Numerous students and teachers from Burke High School became influential figures in the civil rights movement of the mid-twentieth century in Charleston, the state, and in the nation. After desegregating Clemson, Harvey Gantt completed a degree in architecture. He remained civically engaged throughout his life, and served as mayor of Charlotte, North Carolina for two terms in the 1980s. In 1990, Gantt became the first African American to win the Democratic primary in North Carolina and run for the United States Senate. Though he lost to conservative Senator Jesse Helms, Gantt continued to participate in political activism for social justice and equality. Gantt also remained committed to his Charleston roots, and served as the chief architect for Burke High School renovations in 1992.
Various Burke graduates who were student activists have maintained deep commitments to equal education throughout their lives. Minerva (Brown) King, the oldest daughter of J. Arthur Brown (president of South Carolina’s NAACP from 1960 to 1965), initially served as the lead plaintiff in the NAACP-sponsored court case to desegregate the state’s public school system. The court case started in 1959 when King was attending Burke. By the time she graduated in 1961, South Carolina still maintained desegregated schools. King’s younger sister and fellow Burke student, Millicent Brown, replaced her as the primary plaintiff in the lawsuit Millicent Brown v. Charleston County School District #20. King continued to participate in the Charleston Movement, especially during the summer of 1963—the height of the nonviolent protests in Charleston. She also continued her student activism while attending Lincoln College in Missouri. King earned a teaching certificate at Lincoln, and today she continues to teach and mentor youth in Charleston and the Lowcountry. After desegregating Rivers High School, Millicent Brown received a B.A. from the College of Charleston and earned a Ph.D. in history at Florida State University. She is currently an associate professor of History at Claflin University, a historically black college in Orangeburg, South Carolina.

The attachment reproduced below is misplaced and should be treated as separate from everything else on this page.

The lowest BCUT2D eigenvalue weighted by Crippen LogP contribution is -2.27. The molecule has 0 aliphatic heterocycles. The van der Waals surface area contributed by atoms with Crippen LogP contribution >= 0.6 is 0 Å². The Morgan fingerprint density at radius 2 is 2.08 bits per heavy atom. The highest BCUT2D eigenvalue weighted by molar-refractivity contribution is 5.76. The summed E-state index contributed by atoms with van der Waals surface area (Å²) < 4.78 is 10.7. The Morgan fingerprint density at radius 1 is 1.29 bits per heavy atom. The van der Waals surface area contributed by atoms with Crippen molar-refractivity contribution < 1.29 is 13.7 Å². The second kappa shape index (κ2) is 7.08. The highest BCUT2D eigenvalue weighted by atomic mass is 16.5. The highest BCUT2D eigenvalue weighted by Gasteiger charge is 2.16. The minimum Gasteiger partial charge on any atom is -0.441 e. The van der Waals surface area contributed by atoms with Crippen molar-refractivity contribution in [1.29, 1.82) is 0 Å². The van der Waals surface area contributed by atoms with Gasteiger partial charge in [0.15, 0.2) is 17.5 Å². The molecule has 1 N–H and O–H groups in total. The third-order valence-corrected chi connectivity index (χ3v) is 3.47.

Cecelia Rogers participated in the Charleston Movement as a Burke High School student, where she graduated in 1960. She earned a bachelor's degree in elementary education and a master’s degree in early childhood education from the College of Charleston, as well as as master’s degree in education administration and supervision from the Citadel. Rogers continues to work in the contemporary educational reform movement. She founded and is the principal of the Charleston Development Academy, a highly regarded charter school that primarily educates minority students.
Burke High School faculty members similarly proved active in ongoing civil rights efforts, and made significant contributions to the field of education, especially during the era of desegregation. Lois Simms began teaching at Burke High School in 1945. She earned a masters degree in education from Howard University and completed further postgraduate work at Syracuse University. After teaching for over thirty years in Charleston, Simms concluded her career by teaching in the formerly all-white Charleston High School in 1973. She was one of the first black teachers on the school’s faculty.
Eugene Hunt began teaching at Burke High School in 1941. He earned his masters degree in Theater and pursued post-graduate work in Speech Education at Northwestern University. After teaching at Burke, Hunt desegregated the faculty at the College of Charleston in 1972. The College had just admitted its first black student in 1970. In 1979, Hunt earned tenure as an Associate Professor of English and Speech at the College of Charleston, and in 1993 he was awarded an Honorary Degree of Doctor of Humane Letters.